Cheek Fans Confounded, "Why Isn't This Guy HUGE?!"
Many jazz bloggers have listed Chris Cheek's Blues Cruise in their Top Ten of 2005. This reviewer raises it to Top Five. There is absolutely no good reason why Chris Cheek isn't better known, particularly when you consider his backing band for the last two records is the Brad Mehldau Trio. That's right: Mehldau backs-up Cheek.
Cheek grew up playing sax in St. Louis, graduated from Berklee College of Music in Boston, and went on to become a young lion on the 1990s New York City scene. He's played a supporting role in more than 50 recordings. He contributed significantly to Paul Motian's Electric Bebop Band, Argentiniean composer Guillermo Klein's Los Guachos, Kurt Rosenwinkle, Seamus Blake's Bloomdaddies, Stephan Crump, Jen Chapin, and pianist David Berkman's Communication Theory. Blues Cruise is Cheek's fourth recording as leader. Fans who "discovered" Cheek through his involvement with Paul Motian have been buying anything he touches since, sight unseen.
Chris Cheek's tenor sax tone is at once advanced and accessible; no small feat in a world where even many jazz fans believe everything's been done. He's no slouch on the alto and soprano saxes either. His vibrato is pervasive, but subtle and expertly controlled. Fans rave about Cheek's profound musical understanding: he selects just the right notes, arranged in efficient phrases, with a deep, lyrical voicing. Cheek composed five of these nine songs, and you'll hear them overshadow the standards. His jazz conception draws upon elements of swing, blues, folk, country, Spanish, Brazilian, and Western classical music.
The CD booklet is happily devoid of Mehldau's ubiquitous diatribe, but there are unfortunately no liner notes whatsoever. Fine artists often cringe when asked to explain themselves, but it would be nice to have a little something to read. Listeners will have to draw their own conclusions when it comes to compositional context. No problem.
Jazz pianist Brad Mehldau has earned considerable street-credibility with the iTunes kids, thanks to his Radiohead and Beatles covers, exclusive downloads, and streaming music videos. The alt-rock influence is noticeable in Mehldau's Fender Rhodes experimentation, particularly on the title track.
The set starts out swinging. "Flamingo" is best known as an Ellington standard, but other bands have kept it popular, including Gene Krupa's orchestra, Jimmie Lunceford, Dizzy Gillespie, Stan Getz, and Benny Carter. Incidentally, R&B altoist Earl Bostic's version appears on the Honkin' and Screamin' Saxophone compilation and the Rolling Stones' own Artist's Choice CD. Cheek's version of "Flamingo" neither honks nor screams, but is stunning in its own way. "Low Key Lightly" is another beautiful Ellington tune with a relaxed tempo. Cheek's "Coo" is sweet and somewhat reminiscent of Ornette Coleman at his most coherent. Mehldau has switched to Fender Rhodes, imbuing the track with a great new-meets-old vibe, ala Miles' Filles de Killemanjaro. "Squirrelling" is an upbeat and uplifting romp that really, really works. There is no doubt these four men operate like an elegantly engineered machine.
Cheek also covers "Song of India" which was one of Tommy Dorsey's famous V-Discs during World War II, and originally part of Russian composer Nikolai Rimsky-Korsakov's 1898 opera, Sadko. The song begins with a high and lonesome cry on soprano sax which eventually locks into an exquisite rhythm. A Columbia University Press encyclopedia praises Rimsky-Korsakov's "romantic exoticism and mastery of orchestral color." The same could be said about Chris Cheek.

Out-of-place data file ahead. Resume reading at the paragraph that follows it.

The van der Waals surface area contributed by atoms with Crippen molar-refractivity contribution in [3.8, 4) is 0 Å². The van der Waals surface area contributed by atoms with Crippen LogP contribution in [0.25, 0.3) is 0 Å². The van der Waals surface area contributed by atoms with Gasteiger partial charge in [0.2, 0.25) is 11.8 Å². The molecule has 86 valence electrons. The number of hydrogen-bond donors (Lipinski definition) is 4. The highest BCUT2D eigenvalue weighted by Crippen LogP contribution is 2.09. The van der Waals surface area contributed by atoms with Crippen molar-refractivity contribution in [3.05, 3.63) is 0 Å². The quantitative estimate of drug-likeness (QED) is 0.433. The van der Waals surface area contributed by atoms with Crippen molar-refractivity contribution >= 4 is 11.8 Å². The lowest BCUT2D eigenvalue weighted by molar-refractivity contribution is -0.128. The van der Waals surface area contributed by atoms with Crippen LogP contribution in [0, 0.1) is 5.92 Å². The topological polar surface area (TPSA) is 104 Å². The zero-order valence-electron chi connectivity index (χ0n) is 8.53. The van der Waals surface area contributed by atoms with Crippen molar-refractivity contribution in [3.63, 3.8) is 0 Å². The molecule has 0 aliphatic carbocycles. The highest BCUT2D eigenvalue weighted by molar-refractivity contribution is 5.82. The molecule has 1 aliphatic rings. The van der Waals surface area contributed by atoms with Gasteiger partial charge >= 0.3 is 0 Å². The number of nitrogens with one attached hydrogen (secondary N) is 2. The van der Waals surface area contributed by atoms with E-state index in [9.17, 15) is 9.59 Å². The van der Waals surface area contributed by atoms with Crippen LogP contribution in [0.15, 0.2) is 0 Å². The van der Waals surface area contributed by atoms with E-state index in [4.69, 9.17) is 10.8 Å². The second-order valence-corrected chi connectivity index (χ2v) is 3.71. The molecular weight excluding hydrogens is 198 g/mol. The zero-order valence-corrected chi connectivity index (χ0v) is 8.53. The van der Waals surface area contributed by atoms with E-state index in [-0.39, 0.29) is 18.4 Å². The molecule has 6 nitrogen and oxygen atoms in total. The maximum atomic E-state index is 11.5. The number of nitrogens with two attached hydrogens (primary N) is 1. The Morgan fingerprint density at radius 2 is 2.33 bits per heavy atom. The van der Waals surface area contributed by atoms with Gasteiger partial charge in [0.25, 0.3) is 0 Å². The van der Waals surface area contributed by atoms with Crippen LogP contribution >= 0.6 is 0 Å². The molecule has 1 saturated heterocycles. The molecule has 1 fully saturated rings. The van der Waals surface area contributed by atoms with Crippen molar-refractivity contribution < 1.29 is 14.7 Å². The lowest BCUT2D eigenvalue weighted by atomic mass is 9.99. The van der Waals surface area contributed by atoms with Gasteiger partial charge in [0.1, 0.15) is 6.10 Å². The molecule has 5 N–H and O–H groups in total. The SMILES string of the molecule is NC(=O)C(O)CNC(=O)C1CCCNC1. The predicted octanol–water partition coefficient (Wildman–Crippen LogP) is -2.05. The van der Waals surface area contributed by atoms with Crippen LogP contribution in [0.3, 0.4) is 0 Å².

On "Falling" the trio sets Cheek's solo over a hypnotic Afro-cuban pulse. Cheek's compositions are like dark chocolate or smooth Scotch: complex and delicious. "Blues Cruise" is a slow brushed-snare shuffle which showcases each musician's improvisational abilities. Only true experts can play this well, this slow. The song "John Denver" is as energetic, youthful, and sincere as its namesake. On an album mostly comprised of relaxed ballads, drummer Jorge Rossy finally gets to stretch out a bit, and Larry Grenadier's bass solo will blow your mind. "Sweetheart Tree" is a Henry Mancini soundtrack to the 1965 film "The Great Race." The original song featured cheesy lyrics by Johnny Mercer. Cheek knows a good song when he hears it, even if people have typically derided it as easy-listening or lounge music. His cover is sentimental but not sappy. In this way, and so many others, Cheek succeeds marvelously where many musicians have failed.
Blues Cruise was recorded by James Farber at the majestic Avatar Studios in Manhattan. Farber is the multiple Grammy-award-winning engineer revered for his work with Dave Holland, Joe Lovano, Brad Mehldau, Michael Brecker, Joshua Redman, Stanley Jordan, John Scofield, Bill Frisell, James Taylor, and many others. The entire project was recorded live to 2-track, which means everyone had to nail it on the same take; no overdubs, no cut-and-paste later. Isn't that the way jazz should be?
Thanks again to Jordi Pujol of Fresh Sound New Talent Records for taking upon himself the task of documenting essential musicians like Chris Cheek! To think that Cheek and others like him continue to fall through the cracks of major representation is troubling indeed. FSNT may lack mass marketing and name recognition, but they spend money where it's most important: producing top-notch recordings of essential music. In our global marketplace, even Pujol's Spanish label is only a few clicks away.
Call it what you want: 5 stars, two thumbs up, desert island disc.... but Blues Cruise is undoubtedly one the year's best releases.
-David Seymour is a jazz journalist in Saint Louis, Missouri, USA.